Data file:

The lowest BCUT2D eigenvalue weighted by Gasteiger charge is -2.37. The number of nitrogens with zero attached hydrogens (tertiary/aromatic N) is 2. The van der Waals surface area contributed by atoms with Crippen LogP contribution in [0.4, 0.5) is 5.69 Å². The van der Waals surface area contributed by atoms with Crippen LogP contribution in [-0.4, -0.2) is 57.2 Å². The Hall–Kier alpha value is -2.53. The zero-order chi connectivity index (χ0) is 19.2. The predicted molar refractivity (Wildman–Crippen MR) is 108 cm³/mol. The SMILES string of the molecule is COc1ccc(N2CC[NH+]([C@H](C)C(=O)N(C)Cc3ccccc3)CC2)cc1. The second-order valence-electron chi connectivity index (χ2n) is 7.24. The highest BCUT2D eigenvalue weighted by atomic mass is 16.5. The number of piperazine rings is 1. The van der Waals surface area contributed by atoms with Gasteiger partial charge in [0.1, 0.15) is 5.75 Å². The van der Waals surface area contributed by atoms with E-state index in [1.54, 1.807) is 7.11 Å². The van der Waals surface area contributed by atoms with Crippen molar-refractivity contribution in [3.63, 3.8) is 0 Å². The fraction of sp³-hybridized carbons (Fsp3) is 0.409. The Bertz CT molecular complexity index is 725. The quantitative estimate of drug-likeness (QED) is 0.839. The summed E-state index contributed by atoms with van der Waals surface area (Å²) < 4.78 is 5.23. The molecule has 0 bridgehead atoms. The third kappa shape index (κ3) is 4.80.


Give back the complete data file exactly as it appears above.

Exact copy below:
The lowest BCUT2D eigenvalue weighted by Gasteiger charge is -2.37. The number of nitrogens with zero attached hydrogens (tertiary/aromatic N) is 2. The van der Waals surface area contributed by atoms with Crippen LogP contribution in [0.4, 0.5) is 5.69 Å². The van der Waals surface area contributed by atoms with Crippen LogP contribution in [-0.4, -0.2) is 57.2 Å². The Hall–Kier alpha value is -2.53. The zero-order chi connectivity index (χ0) is 19.2. The predicted molar refractivity (Wildman–Crippen MR) is 108 cm³/mol. The SMILES string of the molecule is COc1ccc(N2CC[NH+]([C@H](C)C(=O)N(C)Cc3ccccc3)CC2)cc1. The second-order valence-electron chi connectivity index (χ2n) is 7.24. The highest BCUT2D eigenvalue weighted by atomic mass is 16.5. The number of piperazine rings is 1. The van der Waals surface area contributed by atoms with Gasteiger partial charge in [0.1, 0.15) is 5.75 Å². The van der Waals surface area contributed by atoms with E-state index in [1.54, 1.807) is 7.11 Å². The van der Waals surface area contributed by atoms with Crippen molar-refractivity contribution in [3.63, 3.8) is 0 Å². The fraction of sp³-hybridized carbons (Fsp3) is 0.409. The Bertz CT molecular complexity index is 725. The quantitative estimate of drug-likeness (QED) is 0.839. The summed E-state index contributed by atoms with van der Waals surface area (Å²) < 4.78 is 5.23. The molecule has 0 bridgehead atoms. The third kappa shape index (κ3) is 4.80.